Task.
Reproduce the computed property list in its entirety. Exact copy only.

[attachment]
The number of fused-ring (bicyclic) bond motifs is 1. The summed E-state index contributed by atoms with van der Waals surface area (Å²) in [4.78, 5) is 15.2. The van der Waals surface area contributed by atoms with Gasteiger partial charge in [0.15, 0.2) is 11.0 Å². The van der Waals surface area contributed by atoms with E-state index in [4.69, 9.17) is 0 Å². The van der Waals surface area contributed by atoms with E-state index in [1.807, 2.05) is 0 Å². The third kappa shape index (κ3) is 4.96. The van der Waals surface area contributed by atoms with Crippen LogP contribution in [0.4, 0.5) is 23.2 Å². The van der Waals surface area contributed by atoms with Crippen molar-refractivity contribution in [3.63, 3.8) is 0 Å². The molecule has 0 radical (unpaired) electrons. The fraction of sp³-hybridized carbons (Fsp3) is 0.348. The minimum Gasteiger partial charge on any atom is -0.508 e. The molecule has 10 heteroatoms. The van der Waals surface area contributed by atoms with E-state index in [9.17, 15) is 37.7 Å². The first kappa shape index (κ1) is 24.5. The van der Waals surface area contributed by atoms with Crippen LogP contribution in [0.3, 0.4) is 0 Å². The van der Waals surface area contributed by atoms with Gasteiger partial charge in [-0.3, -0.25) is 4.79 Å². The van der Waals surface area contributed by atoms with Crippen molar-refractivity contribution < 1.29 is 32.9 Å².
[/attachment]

The number of fused-ring (bicyclic) bond motifs is 1. The summed E-state index contributed by atoms with van der Waals surface area (Å²) in [4.78, 5) is 15.2. The van der Waals surface area contributed by atoms with Gasteiger partial charge in [0.15, 0.2) is 11.0 Å². The van der Waals surface area contributed by atoms with E-state index in [4.69, 9.17) is 0 Å². The van der Waals surface area contributed by atoms with E-state index in [1.807, 2.05) is 0 Å². The third kappa shape index (κ3) is 4.96. The van der Waals surface area contributed by atoms with Crippen LogP contribution in [0.4, 0.5) is 23.2 Å². The van der Waals surface area contributed by atoms with Crippen molar-refractivity contribution in [3.63, 3.8) is 0 Å². The molecule has 0 radical (unpaired) electrons. The fraction of sp³-hybridized carbons (Fsp3) is 0.348. The minimum Gasteiger partial charge on any atom is -0.508 e. The molecule has 10 heteroatoms. The van der Waals surface area contributed by atoms with E-state index in [9.17, 15) is 37.7 Å². The first kappa shape index (κ1) is 24.5. The van der Waals surface area contributed by atoms with Crippen LogP contribution in [0.3, 0.4) is 0 Å². The van der Waals surface area contributed by atoms with Gasteiger partial charge in [-0.3, -0.25) is 4.79 Å². The van der Waals surface area contributed by atoms with Crippen molar-refractivity contribution < 1.29 is 32.9 Å².